Zimbabwe News and Internet Radio

Female musicians cry foul over local promoters

By Yeukai Karengezeka-Chisepo

Top female musicians in the country have accused local promoters for snubbing them on big shows, and yet they command respect on the international platform.

Hope Masike

Selmor Mtukudzi one of the popular afro jazz sensations in Zimbabwe was recently in Tanzania where she performed at the Karibu Festival. In an interview Selmor expressed disappointment at how local promoters were shunning female artistes.

“It’s quite painful to realise that I am invited to big events across the region but here it is rare to get such recognition.

We are not given the platform to prove that we have the same capacity to thrill fans. I think authorities in the arts sector must come up with a policy that ensures that every show held must include a female artiste,” added the concerned singer,” she said.

Mbira queen Hope Masike who frequents Africa and Europe was recently in India, where she held Zimbabwe’s flag high. She said local promoters were not giving music fans a balanced diet to allow fans to judge their performances.

“Mbira music is taken for granted and we are not considered but at the end of day fans are not given a balanced diet when it comes to music. Let the audience judge our performance. It is very unfortunate that the podium has remained exclusive,” she said.

Although a lot still needs to done to get rid of gender imbalances Edith WeuTonga blamed patriarchy for the discord in the arts.

“We are in a society that is still run by a patriarchal system and audiences feed on what promoters give them. Maybe they think we are not capable. We are praying that one day we will be remembered because we have a lot of refined female artistes.”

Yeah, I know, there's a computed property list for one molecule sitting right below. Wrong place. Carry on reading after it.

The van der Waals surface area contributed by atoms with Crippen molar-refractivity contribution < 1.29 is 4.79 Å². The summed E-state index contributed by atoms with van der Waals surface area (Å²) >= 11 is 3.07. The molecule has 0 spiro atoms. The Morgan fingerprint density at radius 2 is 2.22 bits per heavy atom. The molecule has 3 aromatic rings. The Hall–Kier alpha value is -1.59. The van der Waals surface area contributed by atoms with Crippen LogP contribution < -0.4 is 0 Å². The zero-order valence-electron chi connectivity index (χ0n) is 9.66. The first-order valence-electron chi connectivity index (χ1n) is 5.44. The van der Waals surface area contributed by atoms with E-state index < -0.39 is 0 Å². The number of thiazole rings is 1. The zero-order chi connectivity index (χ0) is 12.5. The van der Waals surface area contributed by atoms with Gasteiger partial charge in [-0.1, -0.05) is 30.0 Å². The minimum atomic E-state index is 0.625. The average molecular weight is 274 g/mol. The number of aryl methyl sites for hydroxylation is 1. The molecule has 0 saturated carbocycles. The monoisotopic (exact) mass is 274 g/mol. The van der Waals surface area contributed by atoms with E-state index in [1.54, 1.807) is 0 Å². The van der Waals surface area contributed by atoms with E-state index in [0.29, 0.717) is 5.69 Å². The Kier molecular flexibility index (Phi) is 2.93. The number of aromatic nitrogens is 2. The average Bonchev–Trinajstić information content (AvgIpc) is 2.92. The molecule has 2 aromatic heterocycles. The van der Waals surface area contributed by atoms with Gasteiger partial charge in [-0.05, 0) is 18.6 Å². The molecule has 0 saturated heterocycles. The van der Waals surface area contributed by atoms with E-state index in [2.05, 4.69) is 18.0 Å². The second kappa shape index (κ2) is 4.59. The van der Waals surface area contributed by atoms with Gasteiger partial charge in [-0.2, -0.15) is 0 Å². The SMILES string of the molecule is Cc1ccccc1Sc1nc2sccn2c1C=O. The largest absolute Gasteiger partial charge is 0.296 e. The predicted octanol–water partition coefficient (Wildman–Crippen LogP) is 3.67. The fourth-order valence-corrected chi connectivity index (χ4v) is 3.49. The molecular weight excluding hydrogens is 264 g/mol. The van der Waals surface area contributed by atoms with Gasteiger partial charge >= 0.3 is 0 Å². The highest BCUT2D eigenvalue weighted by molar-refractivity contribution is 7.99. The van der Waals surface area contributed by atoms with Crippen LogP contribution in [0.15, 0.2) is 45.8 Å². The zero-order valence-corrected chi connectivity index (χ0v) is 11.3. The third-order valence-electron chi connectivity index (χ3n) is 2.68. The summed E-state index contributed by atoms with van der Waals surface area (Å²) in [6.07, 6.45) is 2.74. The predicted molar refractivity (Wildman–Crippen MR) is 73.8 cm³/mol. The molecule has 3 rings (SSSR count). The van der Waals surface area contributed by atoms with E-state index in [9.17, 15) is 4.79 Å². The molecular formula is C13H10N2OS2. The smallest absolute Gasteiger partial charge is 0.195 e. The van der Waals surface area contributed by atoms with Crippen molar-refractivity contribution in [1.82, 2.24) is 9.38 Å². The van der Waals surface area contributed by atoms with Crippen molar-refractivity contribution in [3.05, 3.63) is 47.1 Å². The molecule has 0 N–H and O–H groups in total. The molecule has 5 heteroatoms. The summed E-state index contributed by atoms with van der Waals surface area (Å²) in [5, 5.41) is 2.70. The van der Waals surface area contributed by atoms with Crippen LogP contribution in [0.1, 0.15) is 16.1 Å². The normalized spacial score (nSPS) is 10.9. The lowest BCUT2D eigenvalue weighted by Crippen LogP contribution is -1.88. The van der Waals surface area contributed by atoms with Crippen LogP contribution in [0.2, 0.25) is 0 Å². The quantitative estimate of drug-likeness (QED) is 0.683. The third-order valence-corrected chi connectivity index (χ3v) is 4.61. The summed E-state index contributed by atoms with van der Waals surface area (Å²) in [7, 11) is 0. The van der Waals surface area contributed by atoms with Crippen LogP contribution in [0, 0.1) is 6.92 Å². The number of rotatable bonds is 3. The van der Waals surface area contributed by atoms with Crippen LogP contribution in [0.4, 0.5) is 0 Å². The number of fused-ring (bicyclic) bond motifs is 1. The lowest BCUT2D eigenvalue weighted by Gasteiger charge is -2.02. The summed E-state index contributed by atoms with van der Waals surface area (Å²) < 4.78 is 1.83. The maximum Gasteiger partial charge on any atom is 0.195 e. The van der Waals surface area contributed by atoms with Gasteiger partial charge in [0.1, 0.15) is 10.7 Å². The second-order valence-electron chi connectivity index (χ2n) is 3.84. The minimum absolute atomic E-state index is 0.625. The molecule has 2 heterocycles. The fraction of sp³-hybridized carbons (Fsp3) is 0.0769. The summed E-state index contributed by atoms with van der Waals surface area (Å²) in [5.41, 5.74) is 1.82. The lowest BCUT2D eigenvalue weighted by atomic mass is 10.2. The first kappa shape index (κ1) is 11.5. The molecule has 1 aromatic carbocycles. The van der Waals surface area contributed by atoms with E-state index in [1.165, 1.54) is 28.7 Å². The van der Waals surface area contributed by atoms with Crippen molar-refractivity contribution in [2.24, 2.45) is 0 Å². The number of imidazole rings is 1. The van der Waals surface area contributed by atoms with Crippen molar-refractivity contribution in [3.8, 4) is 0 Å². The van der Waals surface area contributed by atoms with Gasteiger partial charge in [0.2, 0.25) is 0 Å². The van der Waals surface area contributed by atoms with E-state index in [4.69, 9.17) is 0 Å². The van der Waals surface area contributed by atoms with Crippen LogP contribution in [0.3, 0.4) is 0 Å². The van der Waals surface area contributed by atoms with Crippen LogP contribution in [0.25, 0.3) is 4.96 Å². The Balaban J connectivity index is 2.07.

A show promoter who spoke on condition of anonymity said female musicians needed be realistic and up their game if they were to be considered for big shows.

“Although these musicians may complain, the fact is they are not yet established brands that can attract huge audiences when it comes to shows. Most of them are popular with singles and cannot host a solo show that can lure large numbers.”

He added that the issue was not about gender, but the quality of music produced that can make the business profitable.

“Most of these songbirds that perform across the boarders are usually invited at festivals not shows. At the end of the day we choose artistes that have huge following and good at live performance as supporting acts in the event that foreign act fails to impress the audience.

They are still far from being international products”.

Zimbabwe has over the years hosted several international artistes and only a few female musicians have been considered for some of these shows.

Recently show promotion 2Kings Entertainment roped in Cindy Munyavi as one of the supporting acts for the Jamaican Beenieman show. The Herald